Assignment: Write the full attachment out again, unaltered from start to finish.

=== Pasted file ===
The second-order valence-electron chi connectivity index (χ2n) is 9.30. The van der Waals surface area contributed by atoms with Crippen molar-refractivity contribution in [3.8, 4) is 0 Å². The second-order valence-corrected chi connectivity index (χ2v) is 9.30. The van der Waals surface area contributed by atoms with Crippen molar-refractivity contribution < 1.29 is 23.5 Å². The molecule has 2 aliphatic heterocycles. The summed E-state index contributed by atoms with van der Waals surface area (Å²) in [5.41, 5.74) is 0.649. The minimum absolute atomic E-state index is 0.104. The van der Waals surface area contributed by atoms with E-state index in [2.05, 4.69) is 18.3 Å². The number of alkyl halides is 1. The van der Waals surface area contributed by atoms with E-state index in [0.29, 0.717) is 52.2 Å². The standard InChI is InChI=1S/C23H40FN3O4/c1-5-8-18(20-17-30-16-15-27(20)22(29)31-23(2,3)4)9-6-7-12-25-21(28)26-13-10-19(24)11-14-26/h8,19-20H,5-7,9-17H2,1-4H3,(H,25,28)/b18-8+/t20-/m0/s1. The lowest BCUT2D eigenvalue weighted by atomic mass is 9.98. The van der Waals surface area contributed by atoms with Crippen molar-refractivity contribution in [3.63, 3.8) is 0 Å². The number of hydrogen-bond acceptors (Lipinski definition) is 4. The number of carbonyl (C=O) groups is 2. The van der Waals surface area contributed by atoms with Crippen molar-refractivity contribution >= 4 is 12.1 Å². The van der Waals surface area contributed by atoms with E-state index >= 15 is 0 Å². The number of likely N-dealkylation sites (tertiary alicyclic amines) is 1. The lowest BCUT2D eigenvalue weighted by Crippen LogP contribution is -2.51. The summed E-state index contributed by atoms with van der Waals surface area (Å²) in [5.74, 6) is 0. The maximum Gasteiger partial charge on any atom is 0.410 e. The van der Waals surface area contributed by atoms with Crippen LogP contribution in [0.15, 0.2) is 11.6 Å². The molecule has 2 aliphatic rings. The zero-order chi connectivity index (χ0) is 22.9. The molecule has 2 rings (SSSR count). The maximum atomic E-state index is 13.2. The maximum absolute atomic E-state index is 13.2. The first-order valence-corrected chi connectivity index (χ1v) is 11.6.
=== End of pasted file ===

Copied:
The second-order valence-electron chi connectivity index (χ2n) is 9.30. The van der Waals surface area contributed by atoms with Crippen molar-refractivity contribution in [3.8, 4) is 0 Å². The second-order valence-corrected chi connectivity index (χ2v) is 9.30. The van der Waals surface area contributed by atoms with Crippen molar-refractivity contribution < 1.29 is 23.5 Å². The molecule has 2 aliphatic heterocycles. The summed E-state index contributed by atoms with van der Waals surface area (Å²) in [5.41, 5.74) is 0.649. The minimum absolute atomic E-state index is 0.104. The van der Waals surface area contributed by atoms with E-state index in [2.05, 4.69) is 18.3 Å². The number of alkyl halides is 1. The van der Waals surface area contributed by atoms with E-state index in [0.29, 0.717) is 52.2 Å². The standard InChI is InChI=1S/C23H40FN3O4/c1-5-8-18(20-17-30-16-15-27(20)22(29)31-23(2,3)4)9-6-7-12-25-21(28)26-13-10-19(24)11-14-26/h8,19-20H,5-7,9-17H2,1-4H3,(H,25,28)/b18-8+/t20-/m0/s1. The lowest BCUT2D eigenvalue weighted by atomic mass is 9.98. The van der Waals surface area contributed by atoms with Crippen molar-refractivity contribution in [3.63, 3.8) is 0 Å². The number of hydrogen-bond acceptors (Lipinski definition) is 4. The number of carbonyl (C=O) groups is 2. The van der Waals surface area contributed by atoms with Crippen molar-refractivity contribution >= 4 is 12.1 Å². The van der Waals surface area contributed by atoms with E-state index >= 15 is 0 Å². The number of likely N-dealkylation sites (tertiary alicyclic amines) is 1. The lowest BCUT2D eigenvalue weighted by Crippen LogP contribution is -2.51. The summed E-state index contributed by atoms with van der Waals surface area (Å²) in [5.74, 6) is 0. The maximum Gasteiger partial charge on any atom is 0.410 e. The van der Waals surface area contributed by atoms with Crippen LogP contribution in [0.15, 0.2) is 11.6 Å². The molecule has 2 aliphatic rings. The zero-order chi connectivity index (χ0) is 22.9. The molecule has 2 rings (SSSR count). The maximum atomic E-state index is 13.2. The maximum absolute atomic E-state index is 13.2. The first-order valence-corrected chi connectivity index (χ1v) is 11.6.